14. The Accent Formerly Known As Littlefinger: Every single bone in his body should be screaming, "GET THE HELL OUT OF WINTERFELL YOU ACCENT-AVERSE SOAP OPERA CHARACTER." His ability to sweet talk Starks and manipulate people really isn't working anymore—you can see him sweating in his interactions lately with Jon, Bran and Arya. He definitely should have left the second Bran uttered the phrase "chaos is a ladder," aka Littlefinger's only true motto.

15. Crossbows: We were skeptical when Qyburn first unveiled his secret anti-dragon defense system—apparently named the "Scorpion"—back in the second episode of the season. We were skeptical when Bronn raced past Dothraki arakhs and burning soldiers to retrieve it. We were skeptical when he used it to kill one Dothraki, which doesn't exactly compare to a 747.

And I know some people will step in here to say, "But the crossbow did wound Drogon, didn't it? That counts for something, it did something." Except that it didn't—it ever so slightly inconvenienced Drogon before he smashed it to bits less than 20 seconds later. Unless they can come up with a much more clever (or possibly magical) way of dealing with them, crossbones are hereby declared entirely useless against giant fire monsters.

The Viserys Targaryen Memorial Least Powerful Person Of The Week Award: We have a bounty of candidates here: Theon Greyjoy (a multiple Viserys Targaryen award winner), those crispy fried Lannister soldiers, poor scent-sensitive Dickon Tarly. But in terms of people who are truly powerless on the totem pole of life, we hand this to The Two Winterfell Guards Who Tell Arya To 'Fuck Off' Several Times. Sansa really does need better guards.

The Ser Pounce Memorial Most Powerful Pet Of The Week Award: Obviously it has to be Drogon, right? Drogon burned more people alive this week than should be legally allowed on television. He is basically the F-16 of the medieval world—he's so clearly the most powerful pet of the week. But we here at the GoT Power Rankings defy any assumptions over presumptuous winners and losers. We already acknowledged the dragon up above—so instead, this one goes to the three horses who galloped the fuck off the battlefield the second Drogon turned up.

The Hodoriffic Honorary Minor Character Of The Week Award: Quick shoutout to Dickon Tarly (who, despite the smell and the nicknames, acquitted himself well on the battlefield) and Pod, who after years of tutelage under Brienne still seems totally incapable of defending himself in battle (at least he still has perfect manners). But let's make this two weeks in a row for perennial scene-stealer Davos Seaworth, whose conversation with Jon about Dany was a highlight this week, even with the line, "I noticed you staring at her good heart." He is, as ever, pretty insightful about the people around him—he's also taken a shine to Missandei (in a fatherly way), and kept the memory of Grammar Nazi Stannis alive ("fewer").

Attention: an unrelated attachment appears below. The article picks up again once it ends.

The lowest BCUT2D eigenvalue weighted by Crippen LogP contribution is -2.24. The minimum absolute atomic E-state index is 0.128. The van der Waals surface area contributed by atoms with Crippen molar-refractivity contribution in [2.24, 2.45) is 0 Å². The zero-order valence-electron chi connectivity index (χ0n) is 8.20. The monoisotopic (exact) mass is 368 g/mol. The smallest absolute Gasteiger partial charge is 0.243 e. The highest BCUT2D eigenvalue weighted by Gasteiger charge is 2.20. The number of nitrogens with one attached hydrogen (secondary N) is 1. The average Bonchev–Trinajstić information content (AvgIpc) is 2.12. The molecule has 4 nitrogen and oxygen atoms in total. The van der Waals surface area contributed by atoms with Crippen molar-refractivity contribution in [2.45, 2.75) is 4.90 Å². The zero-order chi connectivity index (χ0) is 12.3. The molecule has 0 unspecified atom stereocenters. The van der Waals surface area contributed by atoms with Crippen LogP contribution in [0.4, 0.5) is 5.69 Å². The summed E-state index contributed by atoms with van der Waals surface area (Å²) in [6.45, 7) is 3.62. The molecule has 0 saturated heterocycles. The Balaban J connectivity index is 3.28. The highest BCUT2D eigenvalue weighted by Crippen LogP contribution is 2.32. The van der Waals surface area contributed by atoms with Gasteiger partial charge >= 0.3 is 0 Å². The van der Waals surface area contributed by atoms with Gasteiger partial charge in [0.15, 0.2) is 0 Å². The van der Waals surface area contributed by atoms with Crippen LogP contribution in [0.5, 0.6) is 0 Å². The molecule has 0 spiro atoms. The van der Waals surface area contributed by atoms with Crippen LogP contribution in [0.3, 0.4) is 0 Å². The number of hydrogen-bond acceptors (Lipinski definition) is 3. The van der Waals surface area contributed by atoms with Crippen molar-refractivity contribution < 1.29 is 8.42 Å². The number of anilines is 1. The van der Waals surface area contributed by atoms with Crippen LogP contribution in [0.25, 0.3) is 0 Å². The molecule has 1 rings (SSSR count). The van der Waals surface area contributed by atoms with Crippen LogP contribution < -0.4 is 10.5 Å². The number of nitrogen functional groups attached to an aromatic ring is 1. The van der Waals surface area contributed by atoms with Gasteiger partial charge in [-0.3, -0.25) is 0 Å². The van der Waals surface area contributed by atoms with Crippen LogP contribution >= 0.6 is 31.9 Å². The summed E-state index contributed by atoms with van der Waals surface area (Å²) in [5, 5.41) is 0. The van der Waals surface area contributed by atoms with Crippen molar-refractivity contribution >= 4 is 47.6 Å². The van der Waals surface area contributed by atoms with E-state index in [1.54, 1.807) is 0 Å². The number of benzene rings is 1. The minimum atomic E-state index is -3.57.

The Memorial Lord Oaf Of Highgarden Oafiest Glimpse Of The Night: We haven't seen them since the season premiere, but we know the White Walkers are slowly marching their way toward The Wall (we know this mostly because Jon Snow won't stop talking about it). But what's The Night's King been up to in the meantime? What does a typical day in his undead life look like anyway? And what is his favorite Drake song?

The Ceremonial Queen Of Thorns In Memoriam: She is gone, but her total ownage of the Lannisters, the Sand Snakes, and anyone else who happened to cross her path is not forgotten.

The Benioff & Weiss Inside The Episode Symposiums: Someone at HBO heard my cries last week about the Inside The Episode videos not going up in a timely fashion, and finally put the vids up for the last episodes (check up above for the latest one). We remain David Benioff sideburn truthers.

First, they dive into episode two to talk about Arya's relationship with Nymeria, and Jon Snow's predilection for calculated risks:

Then they discuss Jon's first meeting with Dany in episode three, as well as the Lannister's battle strategy and Jaime's final confrontation with the Queen Of Thorns:

Gendrywatch 2017: Will Gendry Ever Row Back Into This Story? Yet again, no sign of the King of the Wharf this week. But at moments like this, we think back to that long period (seasons four and five) in which we had no word of the heroic exploits of Rickon Stark. What has rowed shall never drown!

A Quick Check-In With Absent Friends: While he's stuck at Casterly Rock with Euron's fleet closing in, Grey Worm has kept himself busy by reviewing fan-made GoT rap songs:

Ramsay Bolton may have a new TV program to push (Marvel's Inhumans), but he still takes a moment to reminisce about that time his face was eaten by dogs:

And Yara, who was only mentioned by Theon this week, noted on Instagram after last week's episode, "Got to meet Cersei though, which was kewl af."

Hot defined. That was pretty hectic. Got to meet Cersei though, which was kewl af 😉

A post shared by Gemma Whelan (@gemwhelan) on

Way Beyond The Wall: Psychotic Pirate Joshua Jackson and his captor Yara were nowhere to be seen this week. Grey Worm was trapped at Castery Rock. Jorah Mormont, Samwell, Gilly and little Sam took the week off. No sign of Lyanna Mormont either. Melisandre is away on a trip for now. There was no time this week to check in on The Hound and The Brotherhood Without Banners (Beric Donadarrion, Bald-os Of Myr) and the jolly fellows at The Wall. Tormund is off to Eastwatch-by-the-Sea. Yet again, no glimpse of the White Walkers.

Hot Pie is still on the bench, along with Ellaria Sands and what's left of that one Sand Snake. Otherwise, a lot of expected characters took a backseat: Septa Unella (assuming she's still being tortured somewhere in King's Landing), Robyn Arryn (aka Prepubescent Julian Casablancas), the mighty Ser Pounce, Salladhor Saan, Daario Naharis 2.0, Edmure Tully (assuming he's still alive), Zombie Benjen, The Children Of The Forest (though they got referenced), and The Faceless Men (I guess they count?).

On next week's episode of GoT ("Eastwatch"), Tyrion tries to keep his job, Jon meets Drogon, and the White Walkers head toward Eastwatch-By-The-Sea. Until then, this is likely the most hardcore cello cover of the theme of all time: